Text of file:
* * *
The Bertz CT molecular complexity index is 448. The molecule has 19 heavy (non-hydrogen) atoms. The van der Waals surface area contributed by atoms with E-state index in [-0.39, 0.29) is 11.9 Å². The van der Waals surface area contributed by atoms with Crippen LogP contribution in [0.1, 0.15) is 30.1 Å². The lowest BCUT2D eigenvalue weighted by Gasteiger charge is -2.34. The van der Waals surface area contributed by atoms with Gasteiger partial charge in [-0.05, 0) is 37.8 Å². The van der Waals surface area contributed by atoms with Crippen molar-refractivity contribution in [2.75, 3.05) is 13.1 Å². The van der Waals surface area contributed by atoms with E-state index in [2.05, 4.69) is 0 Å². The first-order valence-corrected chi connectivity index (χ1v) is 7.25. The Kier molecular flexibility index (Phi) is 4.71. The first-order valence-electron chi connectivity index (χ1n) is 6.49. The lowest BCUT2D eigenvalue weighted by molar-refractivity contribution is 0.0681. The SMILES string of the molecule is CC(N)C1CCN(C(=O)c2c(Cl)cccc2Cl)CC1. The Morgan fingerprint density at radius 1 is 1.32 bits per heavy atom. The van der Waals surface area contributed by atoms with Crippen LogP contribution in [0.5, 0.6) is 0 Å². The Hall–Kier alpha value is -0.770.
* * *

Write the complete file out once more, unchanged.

The Bertz CT molecular complexity index is 448. The molecule has 19 heavy (non-hydrogen) atoms. The van der Waals surface area contributed by atoms with E-state index in [-0.39, 0.29) is 11.9 Å². The van der Waals surface area contributed by atoms with Crippen LogP contribution in [0.1, 0.15) is 30.1 Å². The lowest BCUT2D eigenvalue weighted by Gasteiger charge is -2.34. The van der Waals surface area contributed by atoms with Gasteiger partial charge in [-0.05, 0) is 37.8 Å². The van der Waals surface area contributed by atoms with Crippen molar-refractivity contribution in [2.75, 3.05) is 13.1 Å². The van der Waals surface area contributed by atoms with E-state index in [2.05, 4.69) is 0 Å². The first-order valence-corrected chi connectivity index (χ1v) is 7.25. The Kier molecular flexibility index (Phi) is 4.71. The first-order valence-electron chi connectivity index (χ1n) is 6.49. The lowest BCUT2D eigenvalue weighted by molar-refractivity contribution is 0.0681. The SMILES string of the molecule is CC(N)C1CCN(C(=O)c2c(Cl)cccc2Cl)CC1. The Morgan fingerprint density at radius 1 is 1.32 bits per heavy atom. The van der Waals surface area contributed by atoms with Crippen LogP contribution in [0.5, 0.6) is 0 Å². The Hall–Kier alpha value is -0.770.